“When I started out, people didn’t really know what you meant when you mentioned house music, and now it’s everywhere,” JP Soul says, recalling his earlier days as a DJ. A fixture of San Francisco’s dance community, house and techno artist, JP Soul has evolved with the industry since beginning his DJ and production career in the 1990s. While the mainstream popularity of dance music has fluctuated over the past two decades, JP Soul always found his place in the scene, whether in the forefront or underground.
Between running his independent label Roam Recordings, which he revived in 2012 after a five year hiatus to focus on other creative projects, touring, and consistently releasing new music like his Bacchanal EP released in January, JP Soul has entered the year with renewed confidence and energy.
“We’ve just been getting back up and running — and last year, 2017, was the biggest year for us at Roam.”
Not only was 2017 a watershed year for Roam Recordings, but also forced the label to reconsider new release strategies for their music.
“We started doing a release at the beginning of the year every three weeks, and eventually every two weeks,” he says. “A lot of artists we respect, like Curses and Shiny Objects, started contacting us with music, and that’s actually why we sped up with releases.”
The decision to release new music more frequently ended up being a wise decision on Roam’s part, which earned the label unprecedented acclaim.
“Everyone of our releases was featured on the front of Beatport’s indie-dance page, we got on a lot of top 10 lists, and one of our releases got Mixmag’s ‘Tune of the Month.’ Last year was kind of the year people started asking, ‘Wait, who are these guys?’ ”
Neither JP Soul or his label are interested into catering for mainstream tastes, as Roam’s official website claims they are, “A little left of center and always for the dance floor.” Being his own boss allows him the freedom to produce and release music that aligns with his production method. “I like a production to be more compositional,” he says. “Rather than a guitar or piano solo, you take a couple notes from it and make it more rhythmic.”
JP Soul’s expertise is in crafting upbeat acid and industrial-tinged techno, but he has shown no reservations about taking an experimental approach in his music.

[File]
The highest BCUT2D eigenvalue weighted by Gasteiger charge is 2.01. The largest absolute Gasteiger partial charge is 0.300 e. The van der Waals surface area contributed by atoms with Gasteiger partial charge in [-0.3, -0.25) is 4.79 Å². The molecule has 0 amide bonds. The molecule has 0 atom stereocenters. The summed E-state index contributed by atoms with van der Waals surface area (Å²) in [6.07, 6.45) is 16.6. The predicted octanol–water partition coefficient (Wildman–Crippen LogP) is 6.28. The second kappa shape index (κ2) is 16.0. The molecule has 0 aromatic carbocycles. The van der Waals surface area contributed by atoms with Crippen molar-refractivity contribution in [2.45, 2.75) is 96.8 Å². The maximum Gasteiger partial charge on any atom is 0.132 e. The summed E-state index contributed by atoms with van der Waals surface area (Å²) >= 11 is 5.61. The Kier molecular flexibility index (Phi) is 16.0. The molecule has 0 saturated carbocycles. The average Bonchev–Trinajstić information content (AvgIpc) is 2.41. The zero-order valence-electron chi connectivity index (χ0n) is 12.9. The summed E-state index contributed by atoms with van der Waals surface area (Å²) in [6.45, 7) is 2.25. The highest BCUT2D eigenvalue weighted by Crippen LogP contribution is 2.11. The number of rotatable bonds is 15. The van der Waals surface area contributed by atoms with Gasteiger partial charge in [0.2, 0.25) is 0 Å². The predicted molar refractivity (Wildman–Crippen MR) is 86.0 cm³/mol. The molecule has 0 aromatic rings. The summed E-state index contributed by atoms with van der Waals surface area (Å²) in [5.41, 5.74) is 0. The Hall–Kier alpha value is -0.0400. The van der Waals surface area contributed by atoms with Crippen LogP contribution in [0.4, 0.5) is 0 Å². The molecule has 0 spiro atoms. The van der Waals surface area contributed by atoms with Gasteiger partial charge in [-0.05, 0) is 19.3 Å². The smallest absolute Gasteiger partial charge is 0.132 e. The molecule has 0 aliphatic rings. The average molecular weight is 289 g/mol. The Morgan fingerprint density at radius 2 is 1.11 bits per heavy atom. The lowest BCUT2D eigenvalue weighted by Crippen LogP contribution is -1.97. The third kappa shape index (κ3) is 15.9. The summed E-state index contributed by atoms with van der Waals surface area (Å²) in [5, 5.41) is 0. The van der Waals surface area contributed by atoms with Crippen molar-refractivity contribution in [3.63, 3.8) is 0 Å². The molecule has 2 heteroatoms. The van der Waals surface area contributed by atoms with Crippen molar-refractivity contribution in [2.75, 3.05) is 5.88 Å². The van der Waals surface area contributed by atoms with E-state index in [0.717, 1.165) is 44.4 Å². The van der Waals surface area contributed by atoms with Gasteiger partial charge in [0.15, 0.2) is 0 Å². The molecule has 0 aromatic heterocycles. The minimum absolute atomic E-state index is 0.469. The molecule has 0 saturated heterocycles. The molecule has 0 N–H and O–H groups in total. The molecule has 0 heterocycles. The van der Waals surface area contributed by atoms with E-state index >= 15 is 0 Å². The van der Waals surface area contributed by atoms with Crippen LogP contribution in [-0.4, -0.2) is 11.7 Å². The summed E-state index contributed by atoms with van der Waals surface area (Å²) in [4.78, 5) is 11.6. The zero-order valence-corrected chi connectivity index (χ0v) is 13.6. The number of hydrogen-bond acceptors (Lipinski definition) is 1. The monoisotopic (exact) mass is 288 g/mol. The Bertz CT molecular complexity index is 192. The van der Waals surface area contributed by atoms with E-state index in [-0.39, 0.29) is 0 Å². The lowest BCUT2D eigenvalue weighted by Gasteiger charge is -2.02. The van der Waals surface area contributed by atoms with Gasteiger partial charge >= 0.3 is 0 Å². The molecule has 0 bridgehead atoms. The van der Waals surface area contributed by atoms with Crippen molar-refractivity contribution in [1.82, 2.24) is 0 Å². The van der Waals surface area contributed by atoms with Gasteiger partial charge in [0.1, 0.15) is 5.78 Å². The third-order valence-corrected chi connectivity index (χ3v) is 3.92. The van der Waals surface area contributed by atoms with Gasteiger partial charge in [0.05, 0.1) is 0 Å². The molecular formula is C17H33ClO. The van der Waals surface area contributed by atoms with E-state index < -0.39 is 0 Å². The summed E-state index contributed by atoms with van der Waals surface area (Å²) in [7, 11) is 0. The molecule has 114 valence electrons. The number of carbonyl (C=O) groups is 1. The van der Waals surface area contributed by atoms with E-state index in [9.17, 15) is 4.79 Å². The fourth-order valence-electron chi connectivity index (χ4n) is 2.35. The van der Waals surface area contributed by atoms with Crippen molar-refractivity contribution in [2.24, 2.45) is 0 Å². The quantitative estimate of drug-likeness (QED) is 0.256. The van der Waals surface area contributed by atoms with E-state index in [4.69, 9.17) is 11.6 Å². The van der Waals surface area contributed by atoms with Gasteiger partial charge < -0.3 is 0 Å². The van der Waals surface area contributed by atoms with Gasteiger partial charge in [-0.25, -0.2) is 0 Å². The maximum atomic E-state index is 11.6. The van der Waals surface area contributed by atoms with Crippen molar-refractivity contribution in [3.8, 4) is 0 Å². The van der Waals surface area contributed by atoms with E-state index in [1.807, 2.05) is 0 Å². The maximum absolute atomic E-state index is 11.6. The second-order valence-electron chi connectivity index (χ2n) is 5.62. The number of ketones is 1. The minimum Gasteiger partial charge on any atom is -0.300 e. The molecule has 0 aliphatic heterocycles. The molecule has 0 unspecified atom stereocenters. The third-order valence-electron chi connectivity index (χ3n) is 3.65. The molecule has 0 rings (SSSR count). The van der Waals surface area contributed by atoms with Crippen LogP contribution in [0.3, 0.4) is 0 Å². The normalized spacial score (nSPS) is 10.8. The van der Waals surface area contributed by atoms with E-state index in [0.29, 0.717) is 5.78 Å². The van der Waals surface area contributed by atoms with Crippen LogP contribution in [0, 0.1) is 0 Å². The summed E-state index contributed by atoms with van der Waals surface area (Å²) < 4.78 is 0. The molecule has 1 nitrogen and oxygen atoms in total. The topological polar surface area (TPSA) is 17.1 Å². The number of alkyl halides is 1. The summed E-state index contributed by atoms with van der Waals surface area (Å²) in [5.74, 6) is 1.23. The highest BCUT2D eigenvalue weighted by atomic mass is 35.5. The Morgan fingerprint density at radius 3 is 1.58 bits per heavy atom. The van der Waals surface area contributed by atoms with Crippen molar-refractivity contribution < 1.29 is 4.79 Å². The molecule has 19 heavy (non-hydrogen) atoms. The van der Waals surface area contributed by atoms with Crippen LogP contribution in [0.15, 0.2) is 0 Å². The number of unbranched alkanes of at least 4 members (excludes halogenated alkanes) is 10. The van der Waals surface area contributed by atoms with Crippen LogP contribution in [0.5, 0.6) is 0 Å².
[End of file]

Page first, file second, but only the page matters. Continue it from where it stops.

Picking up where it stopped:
“I’ve learned to play live instruments,” he says. “But what I like to do is play them and them break them apart in production. It’s almost like I’m playing a sample.”
One of the key ingredients to Roam’s success is not only JP Soul’s legitimate love for the music he chooses to release under the label’s name, but his tuned ear that allows him to carefully hand select which artists fit the label’s ethos. JP Soul praises fellow producer Curses, who similarly specializes in acid-bathed post-techno, explaining, “He’s really bringing that rock feel to electronic, which I love. I would have him remix everything if I could.”
From the pace things are going now, JP Soul anticipates 2018 being an even bigger year for himself and the label.
“I just did an EP, Bacchanal, on my label that came out recently. I’m just finishing up another remix, so for this year that’ll be eight remixes for me so far.”
Apart from balancing the time needed to run a label and producing music, JP Soul’s busy tour schedule for the year includes stops in Berlin, Vancouver, and San Diego’s biannual dance festival CRSSD, which takes place this weekend. “It was really nice with CRSSD, because they reached out to me to come play. And I don’t even know anyone from the team. So that was really nice of them.”
When speaking of his highly anticipated CRSSD set, JP Soul mentions, “I’m probably going to play a lot of stuff that’s coming out on Roam, because that’s what I love! There’s some stuff that I can’t release yet, but there’s a lot of upcoming stuff that I can’t wait to share.”